A true Native American Princess wins title

April 6, 2009 by Andi Murphy Round Up

Jackie Silago accepts traditional crown, responsibility of recruitment and advocating for higher education (Media Credit: Andi Murphy)

Jackie Silago accepts traditional crown, responsibility of recruitment and advocating for higher education (Media Credit: Andi Murphy)

A new Miss Native American NMSU was crowned Friday night after a tie between the first runner-up and the new princess was resolved by judges and organizers.

Jackie Silago, 19, a sophomore majoring in social work is the 2009-10 Miss Native American NMSU princess. She is a Navajo from Crownpoint, N.M., a small town on the eastern edge of the Navajo reservation. She won a prize for being “most photogenic” and a congeniality prize – along with the towering silver crown and sash of royalty.

“It was very exciting,” Silago said.

As the new princess, Silago will be a role model, an ambassador on behalf of NMSU and a recruiter of Native American students. She will travel to high schools and represent NMSU and be an advocate for higher education. During her reign, she plans to be more involved with student organizations and have more of an effect in the events planned by student groups.

Silago’s parents were in the audience among the seven other contestants’ family members and friends, who came from miles away to see their daughters dance, sing, demonstrate Navajo rug weaving and tell stories of livestock.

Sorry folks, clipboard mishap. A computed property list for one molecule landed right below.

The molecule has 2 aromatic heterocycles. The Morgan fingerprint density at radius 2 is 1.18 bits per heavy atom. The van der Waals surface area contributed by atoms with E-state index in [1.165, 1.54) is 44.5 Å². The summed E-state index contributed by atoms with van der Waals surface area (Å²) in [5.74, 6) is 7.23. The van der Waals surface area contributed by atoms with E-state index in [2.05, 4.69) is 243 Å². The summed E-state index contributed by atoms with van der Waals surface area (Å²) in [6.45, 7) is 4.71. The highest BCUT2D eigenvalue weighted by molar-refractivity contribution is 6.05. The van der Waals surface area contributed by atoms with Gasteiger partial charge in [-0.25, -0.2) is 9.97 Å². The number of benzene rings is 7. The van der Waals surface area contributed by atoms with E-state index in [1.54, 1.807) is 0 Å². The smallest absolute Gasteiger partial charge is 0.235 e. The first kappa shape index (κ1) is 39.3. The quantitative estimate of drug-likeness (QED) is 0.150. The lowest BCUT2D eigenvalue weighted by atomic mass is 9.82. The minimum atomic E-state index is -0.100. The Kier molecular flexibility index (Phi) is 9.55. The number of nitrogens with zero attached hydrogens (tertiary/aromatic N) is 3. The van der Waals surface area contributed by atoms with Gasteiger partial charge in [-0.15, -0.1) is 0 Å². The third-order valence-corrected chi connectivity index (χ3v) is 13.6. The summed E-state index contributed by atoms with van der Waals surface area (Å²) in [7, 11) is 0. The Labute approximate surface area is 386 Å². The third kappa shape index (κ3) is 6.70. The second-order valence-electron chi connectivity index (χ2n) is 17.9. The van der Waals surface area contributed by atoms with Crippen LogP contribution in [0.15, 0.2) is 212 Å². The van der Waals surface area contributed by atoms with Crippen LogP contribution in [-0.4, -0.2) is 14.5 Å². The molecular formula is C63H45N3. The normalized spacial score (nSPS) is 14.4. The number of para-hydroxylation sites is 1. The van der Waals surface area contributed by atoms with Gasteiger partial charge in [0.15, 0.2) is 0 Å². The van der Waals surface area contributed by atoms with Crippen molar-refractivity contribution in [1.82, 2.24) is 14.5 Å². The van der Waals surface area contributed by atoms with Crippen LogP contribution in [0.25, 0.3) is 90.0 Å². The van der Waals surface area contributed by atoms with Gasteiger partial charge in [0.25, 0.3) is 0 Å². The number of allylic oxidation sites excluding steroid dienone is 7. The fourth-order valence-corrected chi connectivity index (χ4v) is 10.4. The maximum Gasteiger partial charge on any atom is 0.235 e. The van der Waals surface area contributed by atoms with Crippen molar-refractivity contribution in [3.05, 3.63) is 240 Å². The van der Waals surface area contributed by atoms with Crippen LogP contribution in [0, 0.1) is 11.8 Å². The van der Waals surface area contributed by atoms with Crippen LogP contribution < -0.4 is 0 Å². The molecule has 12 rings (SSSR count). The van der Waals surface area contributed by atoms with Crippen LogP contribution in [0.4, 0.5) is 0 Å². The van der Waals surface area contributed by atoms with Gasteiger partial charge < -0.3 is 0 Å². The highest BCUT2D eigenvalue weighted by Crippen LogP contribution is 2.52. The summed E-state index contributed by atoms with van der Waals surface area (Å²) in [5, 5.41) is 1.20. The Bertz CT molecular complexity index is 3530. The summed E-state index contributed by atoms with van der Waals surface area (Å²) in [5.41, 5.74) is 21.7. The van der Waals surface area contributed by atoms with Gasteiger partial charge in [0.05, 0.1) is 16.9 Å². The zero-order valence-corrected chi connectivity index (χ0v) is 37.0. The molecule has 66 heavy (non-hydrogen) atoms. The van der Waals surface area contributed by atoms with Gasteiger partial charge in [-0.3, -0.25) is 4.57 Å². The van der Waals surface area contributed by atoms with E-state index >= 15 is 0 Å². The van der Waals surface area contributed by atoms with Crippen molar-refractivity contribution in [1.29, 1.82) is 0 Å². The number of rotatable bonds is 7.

Cameras flashed every two seconds to capture sparkly jingle dresses, Jemez buffalo dancers and a child powwow fancy dancer. Absolute silence swept across the audience when contestants explained the significance of their dance, drum making, hairstyle, corn grinding and traditional prayers.

“It’s a way to show our tribe and show others about who we are and how unique we are,” Silago said. “The girls did really good, I’m proud of all of them.”

The best part about the pageant was being able to share a part of her culture with the audience, said Philean Yazzie, first runner-up. For her talent, she covered a female drum in deer hide, used for Native American church songs – there is also a male drum.

“I can do it [cover a drum and other traditional practices],” Yazzie said, “and I’m proud to be able to say that I can do it.”

Yazzie is 19 years old and is majoring in criminal justice. She is Navajo and comes from Haystack, N.M. The second runner up is Nichole Trujillo a Pueblo/Omaha/Ohkay Native. The other contestants were Delaine Charlie, Michelle Gallegos and Rochelle Vandever of the Navajo tribe, Danielle Kie, Acoma/Navajo/Laguna and Amanda Madalena, Jemez Pueblo.

“I’m actually happy being runner-up,” Yazzie said. “The girls were really nice … I had fun.”

This year’s pageant was a big step forward from previous years, said Timothy Begay, president of the Native American Business Association, the group that organized the pageant. The event lasted nearly four hours as eight contestants completed a public speaking contest, traditional activity contest and five impromptu questions. Last year, there were only two contestants and the year before that had about three, Begay said.

“Having the eight women here trying for this is great,” said Naomi Begay, former Miss Native American NMSU during her farewell speech.

With an occasional pause to hold back tears, Begay said ‘thank you’ to her grandmother for making her dress out of Blue Bird flour sacks and to her friends and mother for their support. Begay said she was sad and happy that her reign is over. The pageant was great and the contestants were really competitive, she said.

“I’ll know that she’ll [Silago] do a really good job this year,” Begay said after the pageant. “She has good plans and I know she will execute them.”


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